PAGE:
A Cajun Dream by Cherie Claire
(Zebra, $4.99, PG-13) ISBN 0-8217-6252-4
Cherie Claire makes an interesting debut with her first historical romance, A Cajun Dream. Drawing on her own roots, she has crafted a novel set in the Louisiana bayou country with a genteel heroine and a rather dashing Cajun hero.

Amanda Rose Richardson is chafing at the restrictions set upon her by her repressive and overbearing father. At the age of 21 she is not only unwed and uncourted, she's never even been kissed. The highlight of her life is a series of not-so-chance daily encounters with Rene Comeaux, a handsome Cajun racetrack owner who is just as smitten with her. But her father has forbidden Amanda to associate with Rene, or any Cajun for that matter. Or any other man. No man is good enough for Amanda.

Amanda decides she's had enough. If she's doomed to die an old maid, she at least wants one slightly romantic encounter to remember, and to that end, she arranges a secret meeting with local ladies' man Henry Tanner, her father's overseer. Henry has other plans. His efforts to compromise Amanda and force her to marry him are thwarted when she escapes and Rene finds her. To protect her reputation (or so he tells himself), Rene proposes to Amanda, and to their mutual astonishment, she accepts. They are married that night.

But Judge Richardson won't let things rest. His hatred of all things French, borne out of a broken heart when Amanda's French mother left them, pushes him to try and drive the couple apart. Soon Amanda is wondering why Rene really married her, and Rene is wondering the same thing about Amanda. And Henry Tanner has a few more dastardly deeds up his sleeve.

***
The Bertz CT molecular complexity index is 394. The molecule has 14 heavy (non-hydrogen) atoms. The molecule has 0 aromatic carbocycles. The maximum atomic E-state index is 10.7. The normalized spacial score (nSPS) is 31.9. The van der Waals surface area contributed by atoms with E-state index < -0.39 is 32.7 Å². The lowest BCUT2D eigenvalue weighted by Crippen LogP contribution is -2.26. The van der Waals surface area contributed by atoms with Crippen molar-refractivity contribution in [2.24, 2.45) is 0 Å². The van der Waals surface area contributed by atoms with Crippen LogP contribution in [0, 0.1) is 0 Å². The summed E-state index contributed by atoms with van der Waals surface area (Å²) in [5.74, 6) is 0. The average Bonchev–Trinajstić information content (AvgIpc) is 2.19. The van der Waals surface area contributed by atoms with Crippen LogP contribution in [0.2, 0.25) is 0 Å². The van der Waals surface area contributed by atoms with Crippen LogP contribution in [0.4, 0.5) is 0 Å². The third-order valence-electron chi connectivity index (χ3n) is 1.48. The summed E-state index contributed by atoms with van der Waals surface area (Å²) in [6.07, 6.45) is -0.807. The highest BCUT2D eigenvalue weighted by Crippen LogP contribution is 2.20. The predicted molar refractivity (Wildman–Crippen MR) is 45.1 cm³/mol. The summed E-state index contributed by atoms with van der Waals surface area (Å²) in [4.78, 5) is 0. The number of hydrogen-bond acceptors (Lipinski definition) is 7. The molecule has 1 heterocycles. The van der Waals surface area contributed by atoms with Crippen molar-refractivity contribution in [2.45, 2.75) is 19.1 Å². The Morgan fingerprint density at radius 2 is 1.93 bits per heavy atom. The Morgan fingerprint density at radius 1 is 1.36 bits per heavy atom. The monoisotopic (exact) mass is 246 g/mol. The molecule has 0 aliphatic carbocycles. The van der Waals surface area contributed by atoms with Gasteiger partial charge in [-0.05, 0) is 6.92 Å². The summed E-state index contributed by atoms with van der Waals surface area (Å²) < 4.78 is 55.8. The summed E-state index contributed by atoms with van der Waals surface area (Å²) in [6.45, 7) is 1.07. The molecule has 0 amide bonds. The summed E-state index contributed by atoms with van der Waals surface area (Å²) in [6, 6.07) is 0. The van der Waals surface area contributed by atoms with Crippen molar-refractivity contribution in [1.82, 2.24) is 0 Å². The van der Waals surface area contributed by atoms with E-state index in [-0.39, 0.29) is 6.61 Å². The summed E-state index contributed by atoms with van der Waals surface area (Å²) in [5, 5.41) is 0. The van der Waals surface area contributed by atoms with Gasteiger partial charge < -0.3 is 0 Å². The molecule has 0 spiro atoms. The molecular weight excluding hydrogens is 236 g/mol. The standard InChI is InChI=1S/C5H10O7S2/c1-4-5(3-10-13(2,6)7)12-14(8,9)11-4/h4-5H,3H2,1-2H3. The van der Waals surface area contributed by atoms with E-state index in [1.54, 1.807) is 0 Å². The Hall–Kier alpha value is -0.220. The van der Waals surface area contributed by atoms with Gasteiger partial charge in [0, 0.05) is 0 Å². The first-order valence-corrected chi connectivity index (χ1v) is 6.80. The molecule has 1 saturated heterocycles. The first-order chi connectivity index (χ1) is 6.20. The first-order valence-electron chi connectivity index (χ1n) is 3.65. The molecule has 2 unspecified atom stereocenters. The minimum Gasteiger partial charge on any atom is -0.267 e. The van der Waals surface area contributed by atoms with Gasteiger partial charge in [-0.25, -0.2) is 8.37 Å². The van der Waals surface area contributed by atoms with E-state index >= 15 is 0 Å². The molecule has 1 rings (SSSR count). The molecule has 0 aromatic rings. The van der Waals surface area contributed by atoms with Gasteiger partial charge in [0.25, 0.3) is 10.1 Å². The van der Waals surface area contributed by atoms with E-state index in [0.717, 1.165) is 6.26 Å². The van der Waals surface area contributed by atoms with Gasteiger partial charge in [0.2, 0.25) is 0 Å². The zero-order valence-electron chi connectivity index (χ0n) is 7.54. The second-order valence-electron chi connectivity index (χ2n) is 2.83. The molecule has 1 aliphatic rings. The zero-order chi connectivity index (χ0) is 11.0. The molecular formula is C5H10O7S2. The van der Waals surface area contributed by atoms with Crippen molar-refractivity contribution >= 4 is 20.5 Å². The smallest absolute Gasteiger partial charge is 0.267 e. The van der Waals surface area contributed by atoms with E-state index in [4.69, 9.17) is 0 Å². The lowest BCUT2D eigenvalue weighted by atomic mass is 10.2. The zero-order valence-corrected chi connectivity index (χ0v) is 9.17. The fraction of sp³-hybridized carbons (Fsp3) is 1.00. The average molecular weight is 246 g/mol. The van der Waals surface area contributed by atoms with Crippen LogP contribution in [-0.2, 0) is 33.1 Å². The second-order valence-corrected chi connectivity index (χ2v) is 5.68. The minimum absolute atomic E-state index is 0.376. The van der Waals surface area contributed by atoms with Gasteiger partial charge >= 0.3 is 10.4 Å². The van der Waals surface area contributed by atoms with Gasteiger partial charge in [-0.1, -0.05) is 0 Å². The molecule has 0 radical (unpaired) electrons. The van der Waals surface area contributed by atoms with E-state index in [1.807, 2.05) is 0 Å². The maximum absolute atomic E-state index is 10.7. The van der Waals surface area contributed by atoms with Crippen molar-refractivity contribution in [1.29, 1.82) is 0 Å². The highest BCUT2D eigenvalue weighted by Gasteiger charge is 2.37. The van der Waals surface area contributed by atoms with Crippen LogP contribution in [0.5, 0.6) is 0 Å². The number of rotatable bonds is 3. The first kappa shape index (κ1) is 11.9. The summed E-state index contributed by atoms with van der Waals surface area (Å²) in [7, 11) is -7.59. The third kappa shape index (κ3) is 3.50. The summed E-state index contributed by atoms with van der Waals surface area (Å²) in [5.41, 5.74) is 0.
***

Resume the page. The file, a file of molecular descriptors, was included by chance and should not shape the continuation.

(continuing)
Rene was a fine hero. His pride in his Acadian heritage and his large and loving family are evident in his self-confidence except when it comes to his marriage to Amanda, and then his vulnerability shows through. Amanda at first comes across as a bit of a patsy, and this reader wished she had found the gumption to stand up to her father sooner than she did, but eventually she came around.

The character of Judge Richardson was more problematic. He's initially one-dimensional, blustering and pounding his fist and generally acting like a tinpot dictator. When a secondary romance is introduced involving the Judge and his housekeeper, it's difficult to believe in because the reader has been shown no redeeming qualities. I had to wonder what on earth the woman saw in him.

The prose tended toward over-description at times, with too many adverbs. The word "passionately" cropped up more than necessary. Rene doesn't just kiss Amanda's hand, for example, he passionately kisses Amanda's hand, and stuff like that can cause the old eyeballs to start rolling in a hurry. In this case, less would have been more, and more effective, too. I sense that Ms Claire has the talent to make her point without an abundance of adverbs to describe it.

But if you're looking for a trip down south to the bayou country, A Cajun Dream is a very acceptable medium for travel, and a solid first effort to boot.

--Cathy Sova

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